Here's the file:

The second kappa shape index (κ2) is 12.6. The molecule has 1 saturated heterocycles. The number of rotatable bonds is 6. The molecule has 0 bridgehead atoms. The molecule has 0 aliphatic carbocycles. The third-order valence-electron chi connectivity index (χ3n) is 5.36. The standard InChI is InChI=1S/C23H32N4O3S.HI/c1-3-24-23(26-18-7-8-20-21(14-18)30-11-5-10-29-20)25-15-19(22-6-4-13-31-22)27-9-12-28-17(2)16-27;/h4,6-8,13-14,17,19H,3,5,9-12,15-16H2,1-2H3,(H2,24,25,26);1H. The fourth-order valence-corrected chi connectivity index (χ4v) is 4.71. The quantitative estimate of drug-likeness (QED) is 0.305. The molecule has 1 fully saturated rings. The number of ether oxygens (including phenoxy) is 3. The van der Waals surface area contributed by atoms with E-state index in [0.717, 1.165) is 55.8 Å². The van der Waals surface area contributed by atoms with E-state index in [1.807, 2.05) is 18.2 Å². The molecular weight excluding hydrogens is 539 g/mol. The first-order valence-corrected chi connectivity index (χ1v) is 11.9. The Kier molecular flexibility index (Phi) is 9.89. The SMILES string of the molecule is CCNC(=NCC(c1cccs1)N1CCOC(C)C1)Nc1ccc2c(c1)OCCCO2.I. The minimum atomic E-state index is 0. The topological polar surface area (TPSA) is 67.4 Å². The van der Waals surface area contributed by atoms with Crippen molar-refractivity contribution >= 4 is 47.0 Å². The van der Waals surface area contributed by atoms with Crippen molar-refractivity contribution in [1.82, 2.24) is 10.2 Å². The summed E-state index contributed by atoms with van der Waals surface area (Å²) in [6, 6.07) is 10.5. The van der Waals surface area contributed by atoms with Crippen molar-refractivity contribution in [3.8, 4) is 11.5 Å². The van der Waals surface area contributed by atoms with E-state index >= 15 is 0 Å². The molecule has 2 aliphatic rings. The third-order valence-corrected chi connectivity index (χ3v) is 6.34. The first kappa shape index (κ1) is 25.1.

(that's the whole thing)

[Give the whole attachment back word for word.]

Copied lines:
The second kappa shape index (κ2) is 12.6. The molecule has 1 saturated heterocycles. The number of rotatable bonds is 6. The molecule has 0 bridgehead atoms. The molecule has 0 aliphatic carbocycles. The third-order valence-electron chi connectivity index (χ3n) is 5.36. The standard InChI is InChI=1S/C23H32N4O3S.HI/c1-3-24-23(26-18-7-8-20-21(14-18)30-11-5-10-29-20)25-15-19(22-6-4-13-31-22)27-9-12-28-17(2)16-27;/h4,6-8,13-14,17,19H,3,5,9-12,15-16H2,1-2H3,(H2,24,25,26);1H. The fourth-order valence-corrected chi connectivity index (χ4v) is 4.71. The quantitative estimate of drug-likeness (QED) is 0.305. The molecule has 1 fully saturated rings. The number of ether oxygens (including phenoxy) is 3. The van der Waals surface area contributed by atoms with E-state index in [0.717, 1.165) is 55.8 Å². The van der Waals surface area contributed by atoms with E-state index in [1.807, 2.05) is 18.2 Å². The molecular weight excluding hydrogens is 539 g/mol. The first-order valence-corrected chi connectivity index (χ1v) is 11.9. The Kier molecular flexibility index (Phi) is 9.89. The SMILES string of the molecule is CCNC(=NCC(c1cccs1)N1CCOC(C)C1)Nc1ccc2c(c1)OCCCO2.I. The minimum atomic E-state index is 0. The topological polar surface area (TPSA) is 67.4 Å². The van der Waals surface area contributed by atoms with Crippen molar-refractivity contribution >= 4 is 47.0 Å². The van der Waals surface area contributed by atoms with Crippen molar-refractivity contribution in [1.82, 2.24) is 10.2 Å². The summed E-state index contributed by atoms with van der Waals surface area (Å²) in [6, 6.07) is 10.5. The van der Waals surface area contributed by atoms with Crippen molar-refractivity contribution in [3.8, 4) is 11.5 Å². The van der Waals surface area contributed by atoms with E-state index >= 15 is 0 Å². The molecule has 2 aliphatic rings. The third-order valence-corrected chi connectivity index (χ3v) is 6.34. The first kappa shape index (κ1) is 25.1.